The little raven appears to have become more abundant and widespread in Melbourne since the 1980s, spreading northwards and westwards, adapting well to its urban surrounds. Meanwhile, the Australian raven has only been rarely recorded in the city's outer fringes. The opposite phenomenon has taken place in Canberra and Sydney, where it is the Australian raven that has adapted and become common while the little raven has remained uncommon.
Little ravens often nest in a loose colony of up to fifteen pairs, with nests few metres apart. They are closer together as the territories are for breeding only and not feeding, which is more communal. They have often been recorded as having several nests within the nesting territory of a single Australian raven which, presumably due to different food preferences, does not seem to consider them a threat to its own food resources. Cover does not appear to be important as dead trees with bare branches are used.
The nest is a thin cup of sticks with a layer of bark, grass and wool to create a thick mat. Nests are commonly low to the ground (under 10 meters), often in a forked branch in the outer canopy of a tree. Nests in urban Melbourne have been increasingly found at greater distances above the ground, as have nests in areas where Australian ravens do not occur, suggesting that the lower nests eventuated when the little raven was in competition with its larger relative. Nests on the ground have been reported. Building the nest is often time-consuming initially as the birds try (and often fail) to wedge sticks into the tree fork to make a platform. Thinner sticks and rootlets are used to make the bowl before the bowl is lined with feathers. Both birds build the nest, with the female taking over the lining of the nest while the male brings her material. New nests are built each year generally, as the re-use of old ones might spread disease or parasites—nests become caked with faeces as the nestlings grow and the parents cannot keep up with its removal. Old nests often disintegrate within twelve months anyway due to their exposed locations.
A clutch can comprise up to six eggs, though usually four or five are laid, with four being the commonest number. Eggs are quite variable and cannot be reliably identified as to which Australian corvid laid them, however the colouration of the two crow species eggs is different to the three ravens. Ravens' eggs are a light turquoise with brown blotches, but crows' eggs are a dirty white with brown speckles.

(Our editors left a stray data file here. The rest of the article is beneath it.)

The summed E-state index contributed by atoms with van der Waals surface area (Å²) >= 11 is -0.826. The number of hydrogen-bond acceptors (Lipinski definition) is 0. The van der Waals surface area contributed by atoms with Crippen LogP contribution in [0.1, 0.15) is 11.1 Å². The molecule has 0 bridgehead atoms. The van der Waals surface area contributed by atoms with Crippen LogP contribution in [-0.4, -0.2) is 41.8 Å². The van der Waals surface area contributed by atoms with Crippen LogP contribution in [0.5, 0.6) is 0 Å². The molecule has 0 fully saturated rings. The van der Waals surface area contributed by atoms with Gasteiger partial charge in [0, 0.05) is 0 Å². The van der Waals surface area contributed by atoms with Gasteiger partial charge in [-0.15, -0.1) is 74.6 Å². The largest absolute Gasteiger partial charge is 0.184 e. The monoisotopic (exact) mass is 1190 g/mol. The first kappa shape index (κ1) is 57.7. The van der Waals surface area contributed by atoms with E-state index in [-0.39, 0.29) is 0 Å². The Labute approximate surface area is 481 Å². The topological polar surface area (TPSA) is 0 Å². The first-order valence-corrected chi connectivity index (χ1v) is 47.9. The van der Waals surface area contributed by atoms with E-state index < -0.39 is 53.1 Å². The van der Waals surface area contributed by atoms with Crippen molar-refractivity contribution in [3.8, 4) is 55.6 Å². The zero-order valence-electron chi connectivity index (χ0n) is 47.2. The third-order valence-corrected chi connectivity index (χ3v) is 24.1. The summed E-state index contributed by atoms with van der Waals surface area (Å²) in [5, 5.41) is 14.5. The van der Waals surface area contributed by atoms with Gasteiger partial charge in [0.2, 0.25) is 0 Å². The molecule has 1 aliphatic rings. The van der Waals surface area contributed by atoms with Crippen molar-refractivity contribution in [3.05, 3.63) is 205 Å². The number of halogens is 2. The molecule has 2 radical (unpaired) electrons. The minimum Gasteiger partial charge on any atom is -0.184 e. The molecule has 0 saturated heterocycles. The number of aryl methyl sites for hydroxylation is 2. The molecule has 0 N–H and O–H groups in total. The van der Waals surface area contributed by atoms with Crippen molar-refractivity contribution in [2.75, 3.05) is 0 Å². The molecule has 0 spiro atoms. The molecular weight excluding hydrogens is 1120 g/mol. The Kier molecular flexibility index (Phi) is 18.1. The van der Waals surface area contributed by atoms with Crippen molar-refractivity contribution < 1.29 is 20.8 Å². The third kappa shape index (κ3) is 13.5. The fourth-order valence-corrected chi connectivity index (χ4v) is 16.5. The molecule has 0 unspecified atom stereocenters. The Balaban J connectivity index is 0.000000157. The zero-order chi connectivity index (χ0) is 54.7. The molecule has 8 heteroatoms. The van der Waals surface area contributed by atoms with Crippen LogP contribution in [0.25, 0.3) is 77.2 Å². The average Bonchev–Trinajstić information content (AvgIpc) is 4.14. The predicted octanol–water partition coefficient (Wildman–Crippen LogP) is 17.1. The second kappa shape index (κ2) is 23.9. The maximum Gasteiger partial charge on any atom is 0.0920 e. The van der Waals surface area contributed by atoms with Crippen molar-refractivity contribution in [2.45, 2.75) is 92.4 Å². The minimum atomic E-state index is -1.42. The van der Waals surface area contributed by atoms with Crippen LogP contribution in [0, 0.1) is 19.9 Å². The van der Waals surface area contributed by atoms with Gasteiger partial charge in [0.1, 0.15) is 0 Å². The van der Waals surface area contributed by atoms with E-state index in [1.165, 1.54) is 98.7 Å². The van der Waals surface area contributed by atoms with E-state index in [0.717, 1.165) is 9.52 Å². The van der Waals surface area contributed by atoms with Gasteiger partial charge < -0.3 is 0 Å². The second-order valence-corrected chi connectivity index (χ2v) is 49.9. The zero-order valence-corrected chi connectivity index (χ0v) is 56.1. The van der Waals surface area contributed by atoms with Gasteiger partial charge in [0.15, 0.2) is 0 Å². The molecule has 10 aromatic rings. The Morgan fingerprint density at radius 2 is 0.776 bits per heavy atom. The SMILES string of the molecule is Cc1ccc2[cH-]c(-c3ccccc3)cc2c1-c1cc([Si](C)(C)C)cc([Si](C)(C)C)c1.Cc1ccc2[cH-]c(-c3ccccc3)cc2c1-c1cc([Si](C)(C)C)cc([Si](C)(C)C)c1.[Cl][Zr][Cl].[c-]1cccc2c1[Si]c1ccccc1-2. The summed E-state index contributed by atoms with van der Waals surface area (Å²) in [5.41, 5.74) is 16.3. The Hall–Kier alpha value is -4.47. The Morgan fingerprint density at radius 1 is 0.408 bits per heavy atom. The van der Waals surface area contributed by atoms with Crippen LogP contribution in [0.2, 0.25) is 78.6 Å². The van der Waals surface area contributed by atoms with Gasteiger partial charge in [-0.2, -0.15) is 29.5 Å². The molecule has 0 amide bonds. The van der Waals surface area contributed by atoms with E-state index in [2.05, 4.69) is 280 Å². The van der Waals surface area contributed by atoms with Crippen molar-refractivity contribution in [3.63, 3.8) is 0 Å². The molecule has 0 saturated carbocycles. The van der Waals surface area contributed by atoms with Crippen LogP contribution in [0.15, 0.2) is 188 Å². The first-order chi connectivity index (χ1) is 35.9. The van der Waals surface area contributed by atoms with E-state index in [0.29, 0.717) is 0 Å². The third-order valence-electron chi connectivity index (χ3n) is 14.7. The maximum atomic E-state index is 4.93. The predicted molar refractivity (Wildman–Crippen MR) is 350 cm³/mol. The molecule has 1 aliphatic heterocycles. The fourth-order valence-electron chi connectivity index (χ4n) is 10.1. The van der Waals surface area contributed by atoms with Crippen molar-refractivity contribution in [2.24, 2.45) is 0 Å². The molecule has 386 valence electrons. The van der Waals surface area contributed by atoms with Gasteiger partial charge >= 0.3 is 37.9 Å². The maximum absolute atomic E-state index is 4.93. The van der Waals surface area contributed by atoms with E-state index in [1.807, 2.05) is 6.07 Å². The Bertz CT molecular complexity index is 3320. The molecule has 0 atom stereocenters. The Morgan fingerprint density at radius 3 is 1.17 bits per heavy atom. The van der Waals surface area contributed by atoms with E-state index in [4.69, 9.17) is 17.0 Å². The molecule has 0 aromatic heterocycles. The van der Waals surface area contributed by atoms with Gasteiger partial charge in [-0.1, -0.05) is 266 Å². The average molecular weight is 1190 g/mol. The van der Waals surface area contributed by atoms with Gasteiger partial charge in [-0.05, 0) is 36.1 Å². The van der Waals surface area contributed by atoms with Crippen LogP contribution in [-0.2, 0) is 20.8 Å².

Little ravens eat more insects than C. coronoides and feed mainly on the ground, but they are probably omnivorous to a similar extent to other Corvus species when opportunity arises. Common invertebrates eaten include spiders, millipedes, centipedes (which ravens behead before eating), grasshoppers, cicadas and caterpillars (especially of the family Noctuidae), which are important in feeding nestlings.
- BirdLife International (2012). "Corvus mellori". IUCN Red List of Threatened Species. Version 2013.2. International Union for Conservation of Nature. Retrieved 26 November 2013.
- Rowley, Ian (1967). "A fourth species of Australian corvid". Emu. 66 (3): 191–210. doi:10.1071/MU966191.
- Rowley, Ian (1970). "The Genus Corvus (Aves: Corvidae) in Australia". CSIRO Wildlife Research. 15 (1): 27–71. doi:10.1071/CWR9700027.
- Australian Museum Online. "Crows and Ravens". Archived from the original on 1 September 2007. Retrieved 12 August 2007.
- Haring, Elisabeth; Däubl, Barbara; Pinsker, Wilhelm; Kryukov, Alexey; Gamauf, Anita (2012). "Genetic divergences and intraspecific variation in corvids of the genus Corvus (Aves: Passeriformes: Corvidae) – a first survey based on museum specimens" (PDF). Journal of Zoological Systematics and Evolutionary Research. 50 (3): 230–46. doi:10.1111/j.1439-0469.2012.00664.x.
- Jønsson, Knud A.; Fabre, Pierre-Henri; Irestedt, Martin (2012). "Brains, tools, innovation and biogeography in crows and ravens". BMC Evolutionary Biology. 12: 72. doi:10.1186/1471-2148-12-72. PMC 3480872. PMID 22642364.
- Rowley, Ian (1973). "The Comparative Ecology of Australian Corvids. VI. Why five species?". CSIRO Wildlife Research. 18 (1): 157–69. doi:10.1071/CWR9730157.
- Lee, Dean J. (2011). "Ravens in the Greater Melbourne Region: Questions and Clarifications on Nest Heights, Town-adaptation, and the Minority of Australian Ravens 'Corvus coronoides'". Australian Field Ornithology. 28 (2): 76–83. ISSN 1448-0107.
- Rowley, Ian (1973). "The Comparative Ecology of Australian Corvids. IV. Nesting and the rearing of young to independence". CSIRO Wildlife Research. 18 (1): 91–129. doi:10.1071/CWR9730091.
- Rowley, Ian; Vestjens, W.J.M. (1973). "The Comparative Ecology of Australian Corvids. V. Food". CSIRO Wildlife Research. 18 (1): 131–55. doi:10.1071/CWR9730131.